WHEN I APPLIED to the PolarTREC program (http://www.polartrec.com/), I was asked where I would prefer to go given the options of the Arctic, Antarctica, or either. I checked the Antarctica box only, despite the fact that I may have decreased my chances of being selected. Antarctica was my preference for many reasons. As a teacher I felt that Antarctica represented the last frontier to study the geologic history of the planet because the continent is uninhabited, not polluted, and restricted to pure research. Over the last few years I have noticed that my students were very concerned with global climate change and based their opinions primarily on media information and misinformation, and not on science. I thought following me on this trip would open their eyes to the process of the scientific method and what it takes to acquire reliable data. On a personal level, I wanted to visit a unique environment that very few people in the world will ever see.
My experience as a PolarTREC teacher was unique, and took a few twists and turns before I actually left for Antarctica. I was originally selected by the CReSIS (Center for Remote Sensing of Ice Sheets) project, which has headquarters at the University of Kansas. I met and spent a few days visiting the team at the University of Kansas and had dinner at the Principal Investigator's home with other team members. We were all pleased with the match and looked forward to working together.
In the late summer of 2008, I was informed that the project was cancelled and that I would be assigned to another research team. Although I was philosophical regarding the change and rationalized that it was meant to be, I was totally stressed. I like to be well prepared and organized, almost to a fault, and I didn't know how the experience of camping in a remote location with people whom I have never met would turn out. PolarTREC teachers have an active network, and I had already heard some horror stories. What if they didn't like me or if the Principal Investigator did not want to be bothered?
Fortunately I was "adopted" by Dave Marchant of Boston University who has been conducting research in Antarctica for over twenty years. The goals and details regarding his science research are well documented in my journal (Buried Antarctica Ice Sheets), so I would like to focus on how the research experience affected me.
We worked in a remote field camp in Beacon Valley, Antarctica. Access to the camp was by helicopter only and any water used in the camp was collected from nearby snow banks. I summoned my "inner child" geology student from many years ago to deal with the challenges of primitive camping.
There were many surprises in my research experience. It may sound ridiculous to say that the weather was a surprise because after all, I knew I was going to Antarctica where it would be very cold. That reality hit me during the "Happy Camper" snow school training when I suffered from frostnip. I was further surprised by the winds in Beacon Valley, which literally knocked me to the ground on my third day in the field. As I look back, with the exception of one or two days at camp, I was always cold. The big surprise was that I was able to endure the cold and still function.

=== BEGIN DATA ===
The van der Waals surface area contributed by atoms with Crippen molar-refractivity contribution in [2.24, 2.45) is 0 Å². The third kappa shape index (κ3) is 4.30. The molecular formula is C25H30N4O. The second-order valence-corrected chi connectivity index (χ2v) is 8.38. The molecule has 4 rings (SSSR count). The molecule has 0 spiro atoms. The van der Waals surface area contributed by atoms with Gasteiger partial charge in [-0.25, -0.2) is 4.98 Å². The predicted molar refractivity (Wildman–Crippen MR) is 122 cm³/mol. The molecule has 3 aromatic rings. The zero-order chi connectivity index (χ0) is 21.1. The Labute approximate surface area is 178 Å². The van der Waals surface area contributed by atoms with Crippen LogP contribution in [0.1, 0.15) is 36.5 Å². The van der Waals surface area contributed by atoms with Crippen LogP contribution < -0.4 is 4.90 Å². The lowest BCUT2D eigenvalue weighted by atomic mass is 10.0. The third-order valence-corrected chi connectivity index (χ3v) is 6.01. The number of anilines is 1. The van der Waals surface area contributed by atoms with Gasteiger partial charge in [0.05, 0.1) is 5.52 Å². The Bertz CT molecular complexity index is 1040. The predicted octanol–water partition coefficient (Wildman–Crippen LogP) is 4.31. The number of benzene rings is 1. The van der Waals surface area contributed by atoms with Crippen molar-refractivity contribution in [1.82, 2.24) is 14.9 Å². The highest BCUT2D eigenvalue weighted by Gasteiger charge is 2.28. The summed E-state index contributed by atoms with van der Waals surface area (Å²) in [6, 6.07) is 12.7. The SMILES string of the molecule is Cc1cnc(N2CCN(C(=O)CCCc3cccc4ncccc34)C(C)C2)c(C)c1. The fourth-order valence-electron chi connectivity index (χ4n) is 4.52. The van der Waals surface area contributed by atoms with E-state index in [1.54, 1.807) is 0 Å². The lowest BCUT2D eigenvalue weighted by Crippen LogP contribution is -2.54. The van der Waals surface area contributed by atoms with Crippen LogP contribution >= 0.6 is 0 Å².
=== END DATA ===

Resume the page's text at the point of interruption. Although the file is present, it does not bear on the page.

Dave Marchant's team was the most pleasant surprise. Dave runs a happy camp and the team members are upbeat and laughing all the time, despite the harsh weather. Dave was very accessible and always eager to answer questions and explain the geology of Beacon Valley. He made me feel like a valued, respected, and competent member of the team, which contributed to my positive experience. I admire his dedication to research and his team's ability to do such hard work in extreme conditions. He was an excellent role model for leadership. It was not difficult to decide how to translate this research experience back to the classroom given the unique geology of the area. The process of debris glacier formation is fascinating and believed to be analogous to what is happening on Mars. The katabatic winds of Beacon Valley provide a great meteorology lesson - especially when students calculate the wind speeds. The Dry Valleys of Antarctica present interesting geography and geomorphology lessons.
Was I changed by the experience? I feel that I gained confidence during my research experience. I assumed the duties ofDepartment Chair at my college when I returned from Antarctica. I was initially intimidated by the administrative politics and the prospect of taking on this leadership role, but now that I am here, I feel well suited to the position and confident that I can do a good job.
Three important transformative life lessons apply to my research experience in Antarctica that may be helpful to students. (1) Go for what you want in life. You may not get it, but if you don't try, you are certain not to get it. (2) Allow yourself to be open to the "accidents" and chance encounters in life. In this case the unexpected afforded me an opportunity to take an incredible adventure and meet and work with extraordinary people. (3) Challenging situations can be opportunities for personal growth. The people closest to me see deeper, more profound changes that extend beyond newly gained confidence, so my research experience clearly changed me in dramatic and subtle ways.